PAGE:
This week is National Fraud Awareness Week. According to the National Council on Aging, scams directed at seniors are on the rise.1 While people of all ages fall victim to fraud, seniors can be especially susceptible to fraud and scams.
The unfortunate thing about scams it that often, there is no way to recover the lost money. This means that education and prevention are crucial tools for addressing elder fraud and scams. Let’s use this year’s National Fraud Awareness Week to educate ourselves so we can stop scams before they happen.
Scammers and fraudsters are crafty and they are always coming up with new scams. The following scams and fraud are trending now:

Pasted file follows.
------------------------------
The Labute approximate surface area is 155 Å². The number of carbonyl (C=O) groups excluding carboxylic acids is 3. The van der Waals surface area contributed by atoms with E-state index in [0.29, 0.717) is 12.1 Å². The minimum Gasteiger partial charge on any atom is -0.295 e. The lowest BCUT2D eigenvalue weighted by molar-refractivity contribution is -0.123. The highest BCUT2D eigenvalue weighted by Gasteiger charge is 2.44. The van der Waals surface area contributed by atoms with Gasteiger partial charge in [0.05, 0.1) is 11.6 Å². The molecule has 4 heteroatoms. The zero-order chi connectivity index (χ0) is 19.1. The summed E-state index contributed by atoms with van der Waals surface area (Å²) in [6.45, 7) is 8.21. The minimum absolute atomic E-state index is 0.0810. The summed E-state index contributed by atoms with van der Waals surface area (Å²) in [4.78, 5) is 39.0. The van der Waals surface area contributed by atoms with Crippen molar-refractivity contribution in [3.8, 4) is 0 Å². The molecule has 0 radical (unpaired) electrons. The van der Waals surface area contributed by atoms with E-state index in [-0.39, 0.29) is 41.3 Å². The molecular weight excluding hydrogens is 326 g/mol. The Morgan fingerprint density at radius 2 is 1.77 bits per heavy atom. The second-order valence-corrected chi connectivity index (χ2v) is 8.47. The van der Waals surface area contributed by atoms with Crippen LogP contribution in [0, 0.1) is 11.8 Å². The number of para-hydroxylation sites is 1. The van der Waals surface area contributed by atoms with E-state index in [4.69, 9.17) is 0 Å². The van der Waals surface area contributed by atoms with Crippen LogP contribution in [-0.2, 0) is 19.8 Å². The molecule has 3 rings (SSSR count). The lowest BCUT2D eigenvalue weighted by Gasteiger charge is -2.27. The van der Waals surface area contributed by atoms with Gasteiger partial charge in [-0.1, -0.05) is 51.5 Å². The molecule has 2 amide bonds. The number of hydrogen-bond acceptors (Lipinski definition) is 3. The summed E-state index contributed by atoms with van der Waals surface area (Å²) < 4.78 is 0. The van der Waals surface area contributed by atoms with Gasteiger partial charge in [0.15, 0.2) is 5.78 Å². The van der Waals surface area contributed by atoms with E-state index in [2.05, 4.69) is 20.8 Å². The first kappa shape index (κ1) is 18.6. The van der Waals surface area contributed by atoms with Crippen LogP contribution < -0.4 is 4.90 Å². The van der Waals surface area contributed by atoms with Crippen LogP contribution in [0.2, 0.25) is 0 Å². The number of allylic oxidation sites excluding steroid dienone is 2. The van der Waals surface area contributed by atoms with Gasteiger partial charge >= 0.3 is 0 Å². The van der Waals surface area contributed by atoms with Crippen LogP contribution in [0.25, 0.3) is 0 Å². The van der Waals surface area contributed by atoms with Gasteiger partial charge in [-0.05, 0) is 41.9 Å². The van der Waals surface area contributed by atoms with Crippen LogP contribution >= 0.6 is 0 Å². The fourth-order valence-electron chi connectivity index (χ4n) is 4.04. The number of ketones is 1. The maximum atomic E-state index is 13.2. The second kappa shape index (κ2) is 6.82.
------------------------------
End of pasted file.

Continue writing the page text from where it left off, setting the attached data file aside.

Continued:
Romance scams are very common right now. These scams are often perpetrated over social media or dating websites. With this scam, you meet someone online who charms and woos you. Often times, the scammer will suggest that you move your communications to a private channel. This person that you’ve met is never able to meet in person. They may tell you that they are overseas working. They may tell you that they are working on an oil rig, as a doctor, or in the military. Eventually, this person asks you to send money via an untraceable method, such as wire transfer. They may also ask you to share your bank account or other personal information with them. Romance scams are one of the costliest scams for seniors. Be wary of anyone who romances you online but is never able to meet in person. Also be suspicious of anyone who asks you to send money via an untraceable method, such as a wire transfer, gift cards, or cryptocurrency.